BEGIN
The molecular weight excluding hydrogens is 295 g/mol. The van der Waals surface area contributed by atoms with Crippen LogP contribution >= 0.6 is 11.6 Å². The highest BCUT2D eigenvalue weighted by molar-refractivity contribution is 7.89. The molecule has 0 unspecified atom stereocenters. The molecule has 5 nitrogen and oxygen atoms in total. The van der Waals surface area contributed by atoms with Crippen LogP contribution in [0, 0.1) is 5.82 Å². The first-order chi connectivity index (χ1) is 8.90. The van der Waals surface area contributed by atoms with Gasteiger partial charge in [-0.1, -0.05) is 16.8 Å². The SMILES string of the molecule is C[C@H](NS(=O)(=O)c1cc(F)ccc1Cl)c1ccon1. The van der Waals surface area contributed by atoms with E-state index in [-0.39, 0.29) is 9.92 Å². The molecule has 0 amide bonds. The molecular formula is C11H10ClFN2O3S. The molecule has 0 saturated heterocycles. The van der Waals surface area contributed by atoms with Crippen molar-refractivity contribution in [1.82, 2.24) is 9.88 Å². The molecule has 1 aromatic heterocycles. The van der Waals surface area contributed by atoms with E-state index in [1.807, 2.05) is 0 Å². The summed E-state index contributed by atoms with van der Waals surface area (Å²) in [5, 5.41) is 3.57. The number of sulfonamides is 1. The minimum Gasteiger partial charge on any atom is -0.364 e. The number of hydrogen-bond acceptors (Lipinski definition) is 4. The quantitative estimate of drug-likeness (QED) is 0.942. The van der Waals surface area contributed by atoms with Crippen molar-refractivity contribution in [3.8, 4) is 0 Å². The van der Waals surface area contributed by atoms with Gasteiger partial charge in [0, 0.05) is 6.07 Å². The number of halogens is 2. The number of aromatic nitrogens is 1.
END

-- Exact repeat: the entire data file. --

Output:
The molecular weight excluding hydrogens is 295 g/mol. The van der Waals surface area contributed by atoms with Crippen LogP contribution >= 0.6 is 11.6 Å². The highest BCUT2D eigenvalue weighted by molar-refractivity contribution is 7.89. The molecule has 0 unspecified atom stereocenters. The molecule has 5 nitrogen and oxygen atoms in total. The van der Waals surface area contributed by atoms with Crippen LogP contribution in [0, 0.1) is 5.82 Å². The first-order chi connectivity index (χ1) is 8.90. The van der Waals surface area contributed by atoms with Gasteiger partial charge in [-0.1, -0.05) is 16.8 Å². The SMILES string of the molecule is C[C@H](NS(=O)(=O)c1cc(F)ccc1Cl)c1ccon1. The van der Waals surface area contributed by atoms with E-state index in [-0.39, 0.29) is 9.92 Å². The molecule has 0 amide bonds. The molecular formula is C11H10ClFN2O3S. The molecule has 0 saturated heterocycles. The van der Waals surface area contributed by atoms with Crippen molar-refractivity contribution in [1.82, 2.24) is 9.88 Å². The molecule has 1 aromatic heterocycles. The van der Waals surface area contributed by atoms with E-state index in [1.807, 2.05) is 0 Å². The summed E-state index contributed by atoms with van der Waals surface area (Å²) in [5, 5.41) is 3.57. The number of sulfonamides is 1. The minimum Gasteiger partial charge on any atom is -0.364 e. The number of hydrogen-bond acceptors (Lipinski definition) is 4. The quantitative estimate of drug-likeness (QED) is 0.942. The van der Waals surface area contributed by atoms with Crippen molar-refractivity contribution in [3.8, 4) is 0 Å². The van der Waals surface area contributed by atoms with Gasteiger partial charge in [0, 0.05) is 6.07 Å². The number of halogens is 2. The number of aromatic nitrogens is 1.